The FABIO model allows addressing a wide-range of important questions for currently ongoing ‘bioeconomy’ debates in countries around the world.
Detailed composition and drivers of global biomass consumption: FABIO exposes the detailed composition and origin of renewable raw materials and related land embodied in a wide range of final products. Applying decomposition methods reveals the main driving factors, such as technology or feed mix, supply structure or affluence, responsible for changes in biomass consumption and related supply chains in different world regions over the past three decades. This assessment delivers an important empirical basis for identifying potential future trade-offs arising from the increased competition for global biomass and for designing actions by business and policy makers to reduce competing demands.
Footprints of non-food products: Applying the FABIO model for the first time allows separately analysing the category of non-food industrial products, which is the most rapidly expanding part of the global cropland footprint. These non-food products include, for example, biofuels, textiles, and feedstocks of the chemical industry. Results from FABIO illustrate that cropland demand is increasingly driven by other than traditional food value chains, including more complex or completely new value chains that emerge in response to new biomass applications .
Boost the detail of economic simulation models: FABIO can be used as a stand-alone tool to perform scenario calculations in the tradition of IO analysis, addressing questions such as: What would be the impact on production and land use in all countries if final consumption of a specific product in a specific country would increase by x%? However, these analyses assume that physical shares in production inputs are constant, e.g. that beef producers in one country use a fixed amount of soy cake from another country per ton of produced beef. Economic models, such as CGE and econometric models, can be combined with FABIO in order to introduce dynamic changes, such as altered bilateral trade shares based on relative price changes. At the same time, FABIO can strengthen existing economic simulation models by contributing additional product and country detail.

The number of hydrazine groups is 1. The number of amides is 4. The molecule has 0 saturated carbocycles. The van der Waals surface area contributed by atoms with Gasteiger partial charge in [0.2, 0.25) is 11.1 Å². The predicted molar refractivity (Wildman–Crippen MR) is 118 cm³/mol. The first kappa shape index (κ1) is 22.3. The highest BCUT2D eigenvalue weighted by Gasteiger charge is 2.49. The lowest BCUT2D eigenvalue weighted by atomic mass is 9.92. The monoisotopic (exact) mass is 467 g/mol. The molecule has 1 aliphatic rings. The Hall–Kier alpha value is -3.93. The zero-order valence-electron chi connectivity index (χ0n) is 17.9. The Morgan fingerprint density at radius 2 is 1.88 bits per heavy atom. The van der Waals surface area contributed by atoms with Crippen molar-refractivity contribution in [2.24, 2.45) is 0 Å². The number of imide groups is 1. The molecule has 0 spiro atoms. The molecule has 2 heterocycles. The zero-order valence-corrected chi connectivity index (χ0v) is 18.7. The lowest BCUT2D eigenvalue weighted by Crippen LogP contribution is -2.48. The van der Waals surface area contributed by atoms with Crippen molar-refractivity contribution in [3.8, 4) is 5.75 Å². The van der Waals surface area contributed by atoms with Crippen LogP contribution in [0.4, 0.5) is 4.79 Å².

Spatially explicit biomass flow models
FABIO is very well suited to trace international flows of agriculture and food products and to derive land use footprints at the country level. But environmental and social conditions vary significantly over time and space, demanding footprint models to move from the national to a much more detailed spatial level. We are therefore currently extending FABIO by subnational data, thereby boosting the level of spatial detail from currently 191 countries to thousands of subnational regions such as states, provinces or municipalities, depending on data availability.
We further downscale the resulting subnational footprints for some major crops to the level of 5 arc minute grid cells (around 10 km x 10 km at the equator) using the spatial distribution of 42 crops provided by the Spatial Production Allocation Model (SPAM) v3.2 . We allocate the footprint in each region to the geographically corresponding cells within that region, using the harvested area reported by SPAM to weight the allocation of the footprint into the SPAM grid cells. In order to consider sub-regional differences in the export shares and structures, we further extend this approach by a transport model, which determines cost-efficient sub-regional transport routes.
To sum up, we apply three steps of downscaling from the national level to the grid cell: 1. We use available data to build subnational PSUTs for thousands of regions. 2. We determine cost-efficient sub-regional transport routes. 3. We allocate the footprint in each sub-regional area to the geographically corresponding cells within that region, using a spatially explicit harvested area product.
All R scripts and auxilliary data to build the FABIO model are freely available to the research community in a format complying with copyright rules of the data providers via our GitHub portal, in order to foster global efforts to further develop and enhance the data basis for MRIO analysis. We are convinced that openness, transparency and sharing contributes to the advancement of science (see FINEPRINT Brief No. 1) and invite researchers to test and scrutinise our codes and results.
Bruckner, M., Giljum, S., 2018. FABIO: Food and Agriculture Biomass Input-Output model. FINEPRINT Brief No. 3. Vienna University of Economics and Business, Austria.
 Morrison B, Golden JS. An empirical analysis of the industrial bioeconomy: Implications for renewable resources and the environment. BioResources 2015;10. doi:10.15376/biores.10.3.4411-4440.
 Stadler K, Wood R, Bulavskaya T, Södersten C-J, Simas M, Schmidt S, et al. EXIOBASE 3: Developing a time series of detailed environmentally extended multi-regional input-output tables. Journal of Industrial Ecology 2018;22:502–15. doi:10.1111/jiec.12715.
 Bouwman L, Goldewijk KK, Van Der Hoek KW, Beusen AH, Van Vuuren DP, Willems J, et al. Exploring global changes in nitrogen and phosphorus cycles in agriculture induced by livestock production over the 1900–2050 period. Proceedings of the National Academy of Sciences 2013;110:20882–7. doi:10.1073/pnas.1012878108.
 Bruckner M, Häyhä T, Giljum S, Maus V, Fischer G, Tramberend S, et al. The global cropland footprint of the european union’s non-food bioeconomy. Environmental Research Letters 2019 (in press).
 You L, Wood-Sichra U, Fritz S, Guo Z, See L, Koo J. Spatial production allocation model (spam) 2005 v3.2. available at http://mapspam.info 2017.